But MTBE, a volatile, flammable and colorless liquid, has been found to have contaminated groundwater in many places. Last year's energy bill removed the federal requirement for an oxygenate in gasoline, but supporters of ethanol persuaded lawmakers to insert a requirement that refiners use more ethanol. Ethanol supplies are modest, however, and the price runs about $2.50 a gallon, Felmy said, even though ethanol has only 70 percent of the energy value of gasoline.
Trilby Lundberg, editor of the gasoline monitor Lundberg Survey, said, "We want the cleanest gasoline in the world and we have it: the cleanest and most costly gas in the world." Only higher taxes in other countries prevent U.S. gasoline prices from being the highest in the world, she added. Verleger said that it wasn't only a matter of environmental concerns but also a question of competing interests. "The ag interests wanted to push more ethanol down people's throats," he said.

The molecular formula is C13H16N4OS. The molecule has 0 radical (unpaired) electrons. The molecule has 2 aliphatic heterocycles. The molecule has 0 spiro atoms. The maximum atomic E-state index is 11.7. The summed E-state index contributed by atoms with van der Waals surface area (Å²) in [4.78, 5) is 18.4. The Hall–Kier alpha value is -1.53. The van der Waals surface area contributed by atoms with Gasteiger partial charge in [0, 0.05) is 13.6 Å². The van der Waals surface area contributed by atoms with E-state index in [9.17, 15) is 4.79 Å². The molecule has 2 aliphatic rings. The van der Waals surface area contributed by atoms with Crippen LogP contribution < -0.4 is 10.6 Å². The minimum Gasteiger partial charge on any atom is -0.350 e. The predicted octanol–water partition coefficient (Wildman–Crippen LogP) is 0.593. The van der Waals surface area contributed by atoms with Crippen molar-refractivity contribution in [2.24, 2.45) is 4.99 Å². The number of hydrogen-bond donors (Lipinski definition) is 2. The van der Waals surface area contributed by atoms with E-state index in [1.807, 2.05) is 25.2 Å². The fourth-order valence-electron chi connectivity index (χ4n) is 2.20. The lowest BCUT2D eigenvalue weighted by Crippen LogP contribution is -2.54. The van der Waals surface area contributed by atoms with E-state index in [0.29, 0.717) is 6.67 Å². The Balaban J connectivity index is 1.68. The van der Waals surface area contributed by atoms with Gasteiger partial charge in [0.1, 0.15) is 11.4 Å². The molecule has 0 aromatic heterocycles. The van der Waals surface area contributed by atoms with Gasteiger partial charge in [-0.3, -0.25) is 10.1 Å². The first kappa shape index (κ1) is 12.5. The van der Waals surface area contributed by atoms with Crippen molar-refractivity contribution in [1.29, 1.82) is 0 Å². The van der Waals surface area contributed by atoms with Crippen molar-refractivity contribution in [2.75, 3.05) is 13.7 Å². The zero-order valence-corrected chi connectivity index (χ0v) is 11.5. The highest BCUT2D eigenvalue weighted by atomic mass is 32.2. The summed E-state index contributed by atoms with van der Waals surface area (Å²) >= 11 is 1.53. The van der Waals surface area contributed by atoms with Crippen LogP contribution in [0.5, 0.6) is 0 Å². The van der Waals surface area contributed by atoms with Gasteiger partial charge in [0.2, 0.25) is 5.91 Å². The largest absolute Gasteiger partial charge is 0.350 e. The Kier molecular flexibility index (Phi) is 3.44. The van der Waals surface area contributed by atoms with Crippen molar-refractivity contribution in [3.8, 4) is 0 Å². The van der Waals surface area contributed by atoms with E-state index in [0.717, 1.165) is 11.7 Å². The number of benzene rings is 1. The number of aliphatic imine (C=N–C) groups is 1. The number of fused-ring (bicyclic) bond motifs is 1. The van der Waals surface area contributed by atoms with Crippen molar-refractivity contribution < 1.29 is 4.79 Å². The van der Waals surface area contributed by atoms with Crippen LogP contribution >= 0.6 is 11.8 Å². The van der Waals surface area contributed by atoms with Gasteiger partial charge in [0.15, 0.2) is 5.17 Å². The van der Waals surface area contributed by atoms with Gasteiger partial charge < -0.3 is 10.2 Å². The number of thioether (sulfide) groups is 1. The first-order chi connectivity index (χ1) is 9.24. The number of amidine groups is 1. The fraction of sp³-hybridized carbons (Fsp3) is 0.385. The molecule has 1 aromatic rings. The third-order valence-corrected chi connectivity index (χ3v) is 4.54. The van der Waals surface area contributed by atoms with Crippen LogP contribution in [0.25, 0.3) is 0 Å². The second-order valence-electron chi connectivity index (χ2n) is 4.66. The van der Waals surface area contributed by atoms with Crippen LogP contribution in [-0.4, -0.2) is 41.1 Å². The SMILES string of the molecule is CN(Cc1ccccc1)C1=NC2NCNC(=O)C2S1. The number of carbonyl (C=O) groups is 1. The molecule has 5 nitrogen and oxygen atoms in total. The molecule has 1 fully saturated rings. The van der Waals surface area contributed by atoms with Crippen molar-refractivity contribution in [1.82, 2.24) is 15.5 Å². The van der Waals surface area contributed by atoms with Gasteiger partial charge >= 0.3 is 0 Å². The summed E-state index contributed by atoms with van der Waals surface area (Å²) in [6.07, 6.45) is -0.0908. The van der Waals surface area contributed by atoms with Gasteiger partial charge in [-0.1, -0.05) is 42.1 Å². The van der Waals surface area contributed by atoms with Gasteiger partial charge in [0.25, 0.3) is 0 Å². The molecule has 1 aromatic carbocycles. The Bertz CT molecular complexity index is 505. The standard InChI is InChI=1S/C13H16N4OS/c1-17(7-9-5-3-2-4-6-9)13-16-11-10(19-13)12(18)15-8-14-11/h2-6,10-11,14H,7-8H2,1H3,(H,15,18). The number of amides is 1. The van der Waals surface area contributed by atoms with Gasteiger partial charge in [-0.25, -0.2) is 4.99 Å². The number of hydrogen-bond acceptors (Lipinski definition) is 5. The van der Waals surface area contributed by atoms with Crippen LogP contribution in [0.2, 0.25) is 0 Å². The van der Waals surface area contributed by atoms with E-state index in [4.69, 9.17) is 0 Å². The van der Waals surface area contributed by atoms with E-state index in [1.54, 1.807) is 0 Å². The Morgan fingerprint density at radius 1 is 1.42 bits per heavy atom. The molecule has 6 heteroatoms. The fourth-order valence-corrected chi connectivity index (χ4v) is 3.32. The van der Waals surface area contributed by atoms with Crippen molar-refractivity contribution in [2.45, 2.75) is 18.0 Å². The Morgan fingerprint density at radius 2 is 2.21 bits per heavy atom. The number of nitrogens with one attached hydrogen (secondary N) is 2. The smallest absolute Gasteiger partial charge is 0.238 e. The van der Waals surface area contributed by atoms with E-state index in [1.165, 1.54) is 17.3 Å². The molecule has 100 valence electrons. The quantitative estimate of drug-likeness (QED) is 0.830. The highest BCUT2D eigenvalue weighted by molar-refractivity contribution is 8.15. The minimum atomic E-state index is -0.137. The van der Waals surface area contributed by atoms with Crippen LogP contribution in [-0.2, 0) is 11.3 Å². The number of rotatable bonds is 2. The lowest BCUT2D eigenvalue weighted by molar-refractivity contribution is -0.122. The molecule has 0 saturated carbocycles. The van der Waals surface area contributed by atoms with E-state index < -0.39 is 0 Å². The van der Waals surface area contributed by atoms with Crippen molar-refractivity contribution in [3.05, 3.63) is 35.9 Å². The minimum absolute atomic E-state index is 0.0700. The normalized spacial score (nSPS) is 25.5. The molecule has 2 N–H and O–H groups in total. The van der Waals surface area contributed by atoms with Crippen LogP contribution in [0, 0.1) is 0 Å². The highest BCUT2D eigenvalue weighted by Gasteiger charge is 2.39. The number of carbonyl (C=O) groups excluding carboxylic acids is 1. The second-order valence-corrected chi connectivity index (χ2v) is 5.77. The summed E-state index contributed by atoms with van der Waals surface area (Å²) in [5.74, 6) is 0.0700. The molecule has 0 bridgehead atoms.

Felmy said prices have also gone up because of refinery shutdowns, partly for maintenance and partly to meet tougher emissions standards. After Hurricane Katrina, he said, "if you had a refinery that could keep running in the fall, you kept it running." Now, he said, companies are doing deferred maintenance. A year ago, U.S. refineries were running at 92.3 percent of capacity. They are currently running at about 87 percent, Felmy said. Nonetheless, some observers noted that inventories of both crude oil and refined petroleum products have risen since the beginning of the year, raising suspicions that major oil companies are pushing up prices as much as possible.
"There is generally a small increase in price this time of year as refinery capacity is limited while switching to summer-grade fuels, but the recent increases have been atypical for this changeover," AAA's Van Dyke said. "While we recognize current events and we expected summer demand increases to affect the overall price of gasoline, it isn't as dire as the price jump of the last month would have you believe. Gasoline prices have been trending upward at a steep rate that seems beyond justification."